Editor's Note: This story was corrected at 5:20 p.m. E.D.T.
Where are all the aliens? For decades, humans have searched for artificial signals, yet the skies above remain silent. But new research suggests that researchers' investigations have so far not been particularly exhaustive; if the total possible search space were equivalent to the all the water in Earth's oceans, we have examined only a hot tub's worth of volume.
In many movies, the galaxy teems with intelligent life-forms who zip around on spaceships and produce other obvious signs of their existence. In reality, programs like the Search for Extraterrestrial Intelligence (SETI) have encountered no noticeable transmissions from another species. That lack of contact was first dubbed "the Great Silence" by sci-fi author and physicist David Brin in a classic 1983 paper in the Quarterly Journal of the Royal Astronomical Society. [9 Strange, Scientific Excuses for Why We Haven't Found Aliens Yet]
"It is often said that we have been looking for 40 years or so, but we still haven't found any signs of extraterrestrial civilization," said Shubham Kanodia, an astronomy graduate student at Penn State University and co-author of the new paper in the preprint journal arXiv, which has been submitted to The Astronomical Journal. "We wanted to see how much have we looked and how much more do we need to look."
Researchers see radio telescopes as an obvious instrument to use for such investigations, because radio waves travel easily through interstellar dust and, in certain parts of the radio spectrum, background interference is minimized. "It is the 'cosmic quiet zone' where we can best listen for a faint whisper across the interstellar expanse," as an article on the SETI Institute's website puts it.
But how much of the skies have researchers scoured for such radio signals? Along with his colleagues, Kanodia created a rigorous mathematical framework to analyze past SETI searches. The researchers looked at eight separate parameters, including the amount of sky a telescope searched, the sensitivity of the searching observatory and the power of a potential signal. They concluded that, of the total possible search space in which a signal could have hid, previous SETI searches have examined roughly 5.8 times 10 raised to the minus 18, or about a quintillionth, of the available space, which is itself merely a miniscule part of the huge range of potential bandwidths that scientists could search through.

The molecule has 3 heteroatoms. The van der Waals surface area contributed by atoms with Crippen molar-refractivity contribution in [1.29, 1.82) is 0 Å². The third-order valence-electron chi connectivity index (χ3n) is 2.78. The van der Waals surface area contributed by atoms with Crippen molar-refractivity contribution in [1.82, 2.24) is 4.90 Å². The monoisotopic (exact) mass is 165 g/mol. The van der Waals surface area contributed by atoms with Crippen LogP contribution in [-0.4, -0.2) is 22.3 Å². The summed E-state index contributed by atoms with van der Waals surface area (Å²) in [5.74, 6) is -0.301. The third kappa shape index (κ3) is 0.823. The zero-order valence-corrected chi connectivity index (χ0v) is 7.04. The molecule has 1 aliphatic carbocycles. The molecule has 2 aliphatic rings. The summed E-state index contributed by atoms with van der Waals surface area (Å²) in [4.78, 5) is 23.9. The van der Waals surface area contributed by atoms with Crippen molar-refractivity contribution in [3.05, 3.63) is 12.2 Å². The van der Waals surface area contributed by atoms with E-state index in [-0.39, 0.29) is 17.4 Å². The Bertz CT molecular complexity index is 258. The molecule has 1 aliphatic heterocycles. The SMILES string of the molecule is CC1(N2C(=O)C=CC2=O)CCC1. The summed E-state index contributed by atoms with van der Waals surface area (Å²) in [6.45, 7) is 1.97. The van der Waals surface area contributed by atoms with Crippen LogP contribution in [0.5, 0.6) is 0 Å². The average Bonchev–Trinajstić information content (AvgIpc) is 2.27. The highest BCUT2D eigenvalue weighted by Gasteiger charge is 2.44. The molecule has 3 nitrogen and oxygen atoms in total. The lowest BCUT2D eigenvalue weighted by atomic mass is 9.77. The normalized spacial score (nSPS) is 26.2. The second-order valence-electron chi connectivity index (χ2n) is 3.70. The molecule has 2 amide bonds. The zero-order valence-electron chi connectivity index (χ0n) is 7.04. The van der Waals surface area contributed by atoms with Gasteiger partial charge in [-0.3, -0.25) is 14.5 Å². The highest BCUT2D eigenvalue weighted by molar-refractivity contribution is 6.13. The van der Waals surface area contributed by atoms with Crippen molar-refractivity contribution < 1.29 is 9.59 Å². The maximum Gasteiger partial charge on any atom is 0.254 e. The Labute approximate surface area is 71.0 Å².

The findings support those who argue that "the Great Silence" is merely an artifact of our limited investigations. "Bright and obvious radio beacons might be quite common in the sky, but we would not know it yet, because our search completeness to date is so low," the authors wrote in the paper.
There is much more room to expand these examinations, said Kanodia, as SETI searches now go beyond radio wavelengths. Newer studies target signals in the optical bands as well, because intelligent aliens might flash powerful optical laser pulses into the universe, either as signals or as a method to drive interstellar spaceships powered by solar sails, Kanodia said. He and his colleagues hope to also eventually quantify the amount of optical SETI that has been done to date, he said.
However, even if we searched both optical and radio wavelengths thoroughly, that would likely represent only a small sliver of the potential search space. In the course of their history, extraterrestrials might have come across many phenomena that humans have not, some of which might be useful for generating signals, Kanodia said. "In all probability, there is still a lot of physics that we have not yet deciphered or understood," he said. "If you were trying to communicate with a caveman with a walkie-talkie, you would not receive any reply."
The results are heartening, said Jill Tarter, an astronomer and former director of the Center for SETI Research, who has done similar calculations in the past. Her results suggested that total SETI searches were akin to looking at a drinking glass's worth of seawater and concluding that there were no fish in the ocean. "I was glad to see that I was in the right ballpark," she said. "It's a very big ocean, and so far, we haven't been able to investigate very much of it."
Editor's Note: This story was updated to note that the study looked at eight parameters, including how much of the sky a telescope searched, not the number of star systems searched.
Originally published on Live Science.
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Adam Mann is a freelance journalist with over a decade of experience, specializing in astronomy and physics stories. He has a bachelor's degree in astrophysics from UC Berkeley. His work has appeared in the New Yorker, New York Times, National Geographic, Wall Street Journal, Wired, Nature, Science, and many other places. He lives in Oakland, California, where he enjoys riding his bike.